BNN Bloomberg | 1 June 2023
Australia trade minister heads to Europe aiming to seal EU-FTA
by Ben Westcott, Bloomberg News
(Bloomberg) — Australia’s Trade Minister Don Farrell will head to Brussels this weekend for the final rounds of negotiations on a free trade agreement with the European Union, which both sides signaled may be completed by the end of the European summer.
The visit would include a meeting with EU Trade Commissioner Valdis Dombrovskis on Monday, Farrell said in Canberra on Thursday, as part of a speech in which he pushed for greater trade diversification for the Australian economy.
Both the EU and Australia are pushing to seal the agreement within months, which would remove restrictions on a wide range of agricultural produce as well as boost supply chains of Australia’s critical minerals to European nations.
One of the major sticking points in the negotiations, however, has been EU’s demand for geographical indication protection to hundreds of products that could affect the branding of Australia’s exports such as wine and cheese. To this, Farrell said Australian prosecco producers shouldn’t look to begin relabeling their products “just yet.”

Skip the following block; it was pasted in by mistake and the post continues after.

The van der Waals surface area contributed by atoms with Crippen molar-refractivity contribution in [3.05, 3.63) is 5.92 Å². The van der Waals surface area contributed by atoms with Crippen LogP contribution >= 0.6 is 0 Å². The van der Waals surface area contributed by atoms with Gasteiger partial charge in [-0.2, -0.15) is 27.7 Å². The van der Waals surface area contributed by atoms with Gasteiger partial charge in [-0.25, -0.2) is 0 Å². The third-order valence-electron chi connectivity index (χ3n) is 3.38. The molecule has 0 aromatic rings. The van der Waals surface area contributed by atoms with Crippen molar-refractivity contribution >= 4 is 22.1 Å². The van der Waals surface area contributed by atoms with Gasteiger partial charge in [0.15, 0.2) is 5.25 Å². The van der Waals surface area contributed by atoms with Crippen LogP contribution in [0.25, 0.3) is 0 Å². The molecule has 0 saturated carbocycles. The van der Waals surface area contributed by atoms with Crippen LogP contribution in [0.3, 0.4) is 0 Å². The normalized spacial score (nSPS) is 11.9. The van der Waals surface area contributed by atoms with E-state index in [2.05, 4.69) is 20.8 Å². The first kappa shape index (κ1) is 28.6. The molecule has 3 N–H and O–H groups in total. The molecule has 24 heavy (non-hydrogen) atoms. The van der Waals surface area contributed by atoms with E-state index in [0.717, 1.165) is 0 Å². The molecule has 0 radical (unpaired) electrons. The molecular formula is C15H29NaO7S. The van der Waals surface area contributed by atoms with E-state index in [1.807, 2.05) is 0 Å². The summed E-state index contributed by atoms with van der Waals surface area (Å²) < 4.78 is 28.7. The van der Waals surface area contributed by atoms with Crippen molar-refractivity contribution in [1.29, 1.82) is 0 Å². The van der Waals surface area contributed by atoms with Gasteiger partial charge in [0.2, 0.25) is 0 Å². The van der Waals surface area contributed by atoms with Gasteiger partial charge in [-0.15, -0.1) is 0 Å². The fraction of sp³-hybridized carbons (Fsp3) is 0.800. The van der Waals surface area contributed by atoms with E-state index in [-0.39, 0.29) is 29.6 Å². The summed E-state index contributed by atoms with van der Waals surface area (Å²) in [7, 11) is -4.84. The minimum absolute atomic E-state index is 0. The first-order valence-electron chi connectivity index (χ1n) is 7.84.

“These people who produce those products, it’s not just an economic issue, this is a way in which they’ve maintained links with their mother country,” Farrell said. “So for them it’s not just an economic issue, it’s an emotional issue.”
Farrell said he didn’t want to just “sign a deal for the sake of it” and would be willing to prolong negotiations if he deemed the agreement wasn’t fair.
During his speech, the trade minister encouraged businesses to expand export portfolios and warned against “over reliance on any single trading partner.” Australian agricultural producers struggled to find new export markets in 2020 after the country’s largest trading partner China suddenly imposed a range of trade sanctions on Australian produce.
“Across the private sector, any business that relied on a single client, would be destined for failure, so too for global trading economies,” Farrell said.